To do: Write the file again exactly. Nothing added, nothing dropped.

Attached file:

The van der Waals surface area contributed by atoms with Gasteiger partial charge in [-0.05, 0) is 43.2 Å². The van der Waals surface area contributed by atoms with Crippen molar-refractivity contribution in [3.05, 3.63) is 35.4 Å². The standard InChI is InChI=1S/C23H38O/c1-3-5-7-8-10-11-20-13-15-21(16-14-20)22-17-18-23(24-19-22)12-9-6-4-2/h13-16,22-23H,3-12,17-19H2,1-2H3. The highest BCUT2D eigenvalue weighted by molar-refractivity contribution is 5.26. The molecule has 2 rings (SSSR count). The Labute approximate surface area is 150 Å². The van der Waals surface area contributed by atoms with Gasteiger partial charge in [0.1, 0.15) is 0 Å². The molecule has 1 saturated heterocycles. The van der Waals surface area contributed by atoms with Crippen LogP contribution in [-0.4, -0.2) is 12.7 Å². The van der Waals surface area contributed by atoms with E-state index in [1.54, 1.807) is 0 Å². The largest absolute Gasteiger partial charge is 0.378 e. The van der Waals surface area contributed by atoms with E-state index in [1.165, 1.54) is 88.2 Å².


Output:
The van der Waals surface area contributed by atoms with Gasteiger partial charge in [-0.05, 0) is 43.2 Å². The van der Waals surface area contributed by atoms with Crippen molar-refractivity contribution in [3.05, 3.63) is 35.4 Å². The standard InChI is InChI=1S/C23H38O/c1-3-5-7-8-10-11-20-13-15-21(16-14-20)22-17-18-23(24-19-22)12-9-6-4-2/h13-16,22-23H,3-12,17-19H2,1-2H3. The highest BCUT2D eigenvalue weighted by molar-refractivity contribution is 5.26. The molecule has 2 rings (SSSR count). The Labute approximate surface area is 150 Å². The van der Waals surface area contributed by atoms with Gasteiger partial charge in [0.1, 0.15) is 0 Å². The molecule has 1 saturated heterocycles. The van der Waals surface area contributed by atoms with Crippen LogP contribution in [-0.4, -0.2) is 12.7 Å². The van der Waals surface area contributed by atoms with E-state index in [1.54, 1.807) is 0 Å². The largest absolute Gasteiger partial charge is 0.378 e. The van der Waals surface area contributed by atoms with E-state index in [1.165, 1.54) is 88.2 Å².